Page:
By: Mariel Carbone | WCTV Eyewitness News
October 9, 2017
TALLAHASSEE, Fla. (WCTV) -- As diversity continues to grow across the state of Florida, one place it is not growing is in the classroom.
That's according to a new study by FSU's LeRoy Collins Institute, which claims that segregation is a growing issue in Florida Schools, with densely populated urban areas like Miami having the biggest issue.
It also cites Tallahassee, Tampa, Orlando and Jacksonville as cities that have segregated schools.
Some of the contributing factors include policy changes in the state, which shifted the focus to testing and school grades. The study also stated there's a relationship between residential patterns in urbanization and suburbanization. And, that poverty is also a driving factor.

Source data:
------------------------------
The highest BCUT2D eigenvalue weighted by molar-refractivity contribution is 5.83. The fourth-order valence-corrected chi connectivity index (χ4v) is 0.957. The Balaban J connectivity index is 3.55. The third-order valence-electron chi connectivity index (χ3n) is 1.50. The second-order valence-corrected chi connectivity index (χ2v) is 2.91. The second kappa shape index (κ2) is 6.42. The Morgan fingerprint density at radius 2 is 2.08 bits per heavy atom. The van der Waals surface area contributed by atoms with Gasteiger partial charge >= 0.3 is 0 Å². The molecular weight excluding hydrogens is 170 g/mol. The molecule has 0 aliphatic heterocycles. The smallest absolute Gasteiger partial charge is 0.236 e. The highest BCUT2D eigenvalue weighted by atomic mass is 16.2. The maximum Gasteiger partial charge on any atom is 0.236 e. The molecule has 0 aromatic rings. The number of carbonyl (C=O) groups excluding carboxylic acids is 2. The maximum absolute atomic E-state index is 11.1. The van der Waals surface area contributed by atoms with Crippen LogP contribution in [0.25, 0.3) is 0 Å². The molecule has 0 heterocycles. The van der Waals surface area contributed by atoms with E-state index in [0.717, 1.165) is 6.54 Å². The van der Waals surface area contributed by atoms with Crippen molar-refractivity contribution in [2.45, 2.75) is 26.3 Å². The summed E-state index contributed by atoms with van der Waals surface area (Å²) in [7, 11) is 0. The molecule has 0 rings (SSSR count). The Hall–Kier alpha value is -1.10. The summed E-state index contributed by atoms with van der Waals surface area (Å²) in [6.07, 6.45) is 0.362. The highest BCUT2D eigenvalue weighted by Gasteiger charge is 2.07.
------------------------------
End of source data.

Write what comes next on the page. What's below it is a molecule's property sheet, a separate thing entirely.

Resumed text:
Leon County Schools Superintendent Rocky Hanna said the study does not surprise him.
"We see now our schools are more segregated than ever. And it's a real concern," said Hanna. "I think a real big part of our children's education is getting them ready for the FSA and the academic piece but, also another big piece is learning to be socially and culturally acceptable to other students that don't necessarily look like them."
Hanna said he doesn't know what the correct solution to the problem is, but said it starts with open and honest dialogue.
For more information, visit www.collinsinstitute.fsu.edu